TRAX has been running live across the business for a year and a half, and it has been welcomed by its users, he says. Little wonder then that when we spoke with Mike Donovan, HTS Texas President, last September he told us “TRAX places us head and shoulders ahead of the rest of the industry. It allows us to be more predictive of our construction projects with processes that puts us ahead of the project milestones.  The technology also allows each individual to handle more transactions with better customer service at an even higher velocity”. The software is supported by five full time in-house developers, however the team is augmented by the GemTalk team, explains Navarro. “We spent a lot of time evaluating and learning the technology with Dan and his team, and we came up with what I call 'staff augmentation', which means we have additional 'proxy' resources and skillsets available to us as we need them.”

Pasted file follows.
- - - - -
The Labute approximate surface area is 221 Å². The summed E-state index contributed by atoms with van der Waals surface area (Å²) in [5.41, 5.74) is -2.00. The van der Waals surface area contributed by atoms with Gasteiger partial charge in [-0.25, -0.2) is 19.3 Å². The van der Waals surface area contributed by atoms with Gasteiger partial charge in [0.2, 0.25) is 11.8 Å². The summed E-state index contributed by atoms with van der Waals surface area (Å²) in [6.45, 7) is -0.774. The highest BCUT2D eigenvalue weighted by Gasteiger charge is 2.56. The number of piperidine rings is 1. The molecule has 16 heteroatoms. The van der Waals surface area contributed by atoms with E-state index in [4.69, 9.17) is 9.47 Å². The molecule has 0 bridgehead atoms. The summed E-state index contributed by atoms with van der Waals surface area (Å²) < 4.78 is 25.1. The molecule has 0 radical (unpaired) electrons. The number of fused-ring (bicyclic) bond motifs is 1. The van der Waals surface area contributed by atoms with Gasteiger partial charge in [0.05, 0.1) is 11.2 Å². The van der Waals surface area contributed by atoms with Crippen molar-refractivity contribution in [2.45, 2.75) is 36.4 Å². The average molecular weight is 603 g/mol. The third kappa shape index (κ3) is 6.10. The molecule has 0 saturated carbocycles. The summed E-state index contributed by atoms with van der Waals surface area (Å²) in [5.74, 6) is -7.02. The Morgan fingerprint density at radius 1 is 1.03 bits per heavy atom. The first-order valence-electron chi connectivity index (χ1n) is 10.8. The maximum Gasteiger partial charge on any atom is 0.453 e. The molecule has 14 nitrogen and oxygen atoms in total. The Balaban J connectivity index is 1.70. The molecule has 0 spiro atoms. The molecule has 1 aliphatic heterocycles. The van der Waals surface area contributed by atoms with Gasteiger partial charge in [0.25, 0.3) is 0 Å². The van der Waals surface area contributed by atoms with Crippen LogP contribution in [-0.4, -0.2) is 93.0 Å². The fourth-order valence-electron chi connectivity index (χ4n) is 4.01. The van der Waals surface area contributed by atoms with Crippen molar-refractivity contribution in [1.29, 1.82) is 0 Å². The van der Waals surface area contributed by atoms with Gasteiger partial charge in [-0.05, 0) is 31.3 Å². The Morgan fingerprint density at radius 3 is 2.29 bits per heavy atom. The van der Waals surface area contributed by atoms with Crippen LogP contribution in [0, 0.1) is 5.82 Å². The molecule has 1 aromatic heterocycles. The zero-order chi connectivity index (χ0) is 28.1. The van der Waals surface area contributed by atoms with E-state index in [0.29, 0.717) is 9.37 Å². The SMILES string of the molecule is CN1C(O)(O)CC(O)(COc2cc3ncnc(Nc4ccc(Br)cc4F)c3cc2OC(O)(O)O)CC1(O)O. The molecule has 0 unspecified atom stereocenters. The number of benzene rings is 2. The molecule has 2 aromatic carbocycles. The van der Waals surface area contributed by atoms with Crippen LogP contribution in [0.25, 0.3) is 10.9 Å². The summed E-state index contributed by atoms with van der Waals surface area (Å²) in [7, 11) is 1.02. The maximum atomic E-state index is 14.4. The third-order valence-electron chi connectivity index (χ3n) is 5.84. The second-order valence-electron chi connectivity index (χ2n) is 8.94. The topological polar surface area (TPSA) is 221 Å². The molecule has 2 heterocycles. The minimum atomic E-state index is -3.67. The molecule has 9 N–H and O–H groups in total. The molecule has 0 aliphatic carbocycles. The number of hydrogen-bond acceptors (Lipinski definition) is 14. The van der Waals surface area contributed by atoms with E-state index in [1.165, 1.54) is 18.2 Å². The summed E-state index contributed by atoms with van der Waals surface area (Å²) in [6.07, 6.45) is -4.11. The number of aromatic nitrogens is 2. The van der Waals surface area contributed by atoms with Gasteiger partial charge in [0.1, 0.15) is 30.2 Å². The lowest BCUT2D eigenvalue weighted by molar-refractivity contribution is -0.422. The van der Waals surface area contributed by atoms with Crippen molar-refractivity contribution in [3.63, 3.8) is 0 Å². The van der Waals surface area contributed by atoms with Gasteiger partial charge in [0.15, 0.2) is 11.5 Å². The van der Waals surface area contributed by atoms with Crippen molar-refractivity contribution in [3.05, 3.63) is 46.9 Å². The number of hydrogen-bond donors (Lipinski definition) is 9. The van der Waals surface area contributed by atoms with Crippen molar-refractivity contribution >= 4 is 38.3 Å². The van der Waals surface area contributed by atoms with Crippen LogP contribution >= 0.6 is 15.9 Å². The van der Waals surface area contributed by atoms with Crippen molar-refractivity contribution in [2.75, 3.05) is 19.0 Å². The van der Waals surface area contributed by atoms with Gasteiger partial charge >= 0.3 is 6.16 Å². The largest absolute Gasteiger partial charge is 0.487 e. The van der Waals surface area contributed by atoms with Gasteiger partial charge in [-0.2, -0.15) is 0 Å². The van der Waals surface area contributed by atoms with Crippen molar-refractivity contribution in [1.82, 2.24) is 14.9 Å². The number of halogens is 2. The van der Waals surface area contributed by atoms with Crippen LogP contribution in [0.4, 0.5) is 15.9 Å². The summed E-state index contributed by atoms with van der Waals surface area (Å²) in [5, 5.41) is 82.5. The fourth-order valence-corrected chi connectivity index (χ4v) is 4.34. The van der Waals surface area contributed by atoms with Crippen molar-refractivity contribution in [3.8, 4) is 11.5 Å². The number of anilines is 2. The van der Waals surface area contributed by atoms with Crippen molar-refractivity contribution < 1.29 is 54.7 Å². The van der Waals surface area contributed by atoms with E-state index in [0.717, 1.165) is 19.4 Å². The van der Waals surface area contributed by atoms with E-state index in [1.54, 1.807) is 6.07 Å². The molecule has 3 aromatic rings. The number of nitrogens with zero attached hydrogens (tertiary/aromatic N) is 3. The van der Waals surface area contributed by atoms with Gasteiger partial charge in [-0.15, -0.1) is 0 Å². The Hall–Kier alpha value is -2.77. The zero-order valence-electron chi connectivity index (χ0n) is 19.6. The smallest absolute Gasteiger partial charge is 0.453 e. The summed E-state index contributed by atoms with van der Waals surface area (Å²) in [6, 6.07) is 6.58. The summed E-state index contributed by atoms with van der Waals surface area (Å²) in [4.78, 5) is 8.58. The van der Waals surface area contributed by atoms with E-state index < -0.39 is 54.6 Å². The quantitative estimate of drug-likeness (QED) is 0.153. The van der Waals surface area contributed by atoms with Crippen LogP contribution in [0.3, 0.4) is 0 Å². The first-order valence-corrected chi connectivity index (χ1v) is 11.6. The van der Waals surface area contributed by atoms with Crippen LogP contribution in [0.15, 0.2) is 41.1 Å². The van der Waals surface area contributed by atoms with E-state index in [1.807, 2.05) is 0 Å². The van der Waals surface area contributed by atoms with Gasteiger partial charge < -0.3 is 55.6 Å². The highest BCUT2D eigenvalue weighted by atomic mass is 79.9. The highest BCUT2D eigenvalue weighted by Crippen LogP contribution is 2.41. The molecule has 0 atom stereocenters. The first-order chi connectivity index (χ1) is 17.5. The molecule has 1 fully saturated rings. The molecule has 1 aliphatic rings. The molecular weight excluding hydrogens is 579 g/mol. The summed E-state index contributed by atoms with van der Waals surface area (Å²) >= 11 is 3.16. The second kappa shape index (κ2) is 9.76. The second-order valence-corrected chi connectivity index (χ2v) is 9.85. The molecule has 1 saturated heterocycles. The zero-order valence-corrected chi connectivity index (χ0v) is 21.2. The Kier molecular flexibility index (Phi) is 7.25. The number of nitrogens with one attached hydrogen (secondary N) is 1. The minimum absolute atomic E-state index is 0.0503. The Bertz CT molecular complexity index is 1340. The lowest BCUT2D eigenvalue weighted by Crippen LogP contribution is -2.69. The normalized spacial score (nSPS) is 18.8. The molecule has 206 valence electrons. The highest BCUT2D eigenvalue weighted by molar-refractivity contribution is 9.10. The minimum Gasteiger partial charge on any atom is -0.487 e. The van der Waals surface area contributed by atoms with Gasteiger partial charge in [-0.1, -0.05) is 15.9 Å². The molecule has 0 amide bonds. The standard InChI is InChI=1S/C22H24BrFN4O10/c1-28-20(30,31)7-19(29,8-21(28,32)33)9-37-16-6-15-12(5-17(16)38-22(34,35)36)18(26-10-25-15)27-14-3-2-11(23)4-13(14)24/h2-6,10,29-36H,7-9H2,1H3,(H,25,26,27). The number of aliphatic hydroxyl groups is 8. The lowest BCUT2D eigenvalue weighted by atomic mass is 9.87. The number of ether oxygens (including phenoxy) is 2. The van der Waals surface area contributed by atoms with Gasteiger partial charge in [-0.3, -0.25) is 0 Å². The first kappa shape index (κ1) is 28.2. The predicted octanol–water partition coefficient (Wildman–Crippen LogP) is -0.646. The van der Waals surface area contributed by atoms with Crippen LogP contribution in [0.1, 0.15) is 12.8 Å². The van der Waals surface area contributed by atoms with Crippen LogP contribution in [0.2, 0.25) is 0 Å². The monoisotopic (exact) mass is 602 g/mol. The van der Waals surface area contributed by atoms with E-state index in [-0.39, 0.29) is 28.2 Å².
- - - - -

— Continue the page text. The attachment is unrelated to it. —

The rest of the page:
This doesn't just mean evening out peaks and troughs in current demand, he continues, though it is certainly a help when it comes to capacity planning. Transformational as TRAX is proving to HTS, the plan is to give it much wider currency in the future. “Our plan is to take the TRAX product to market: there is a powerful desire out there from other businesses who would like to have access to this product.” Now, most people's first reaction might be to keep a hot new product like this, which is doing so much for its owner's competitiveness, very close indeed. But that's old style protectionist thinking that stagnates business rather than stimulates growth. To Navarro TRAX represents a golden opportunity to offer HVAC rep distribution firms access to a whole new world of business as a service, or BaaS, supported by HTS's resources. “These are firms who represent the same suppliers as we do but in different regions and who see the great success of HTS. They want to share that success, and why would we not want to help them to be successful?” Navarro asks.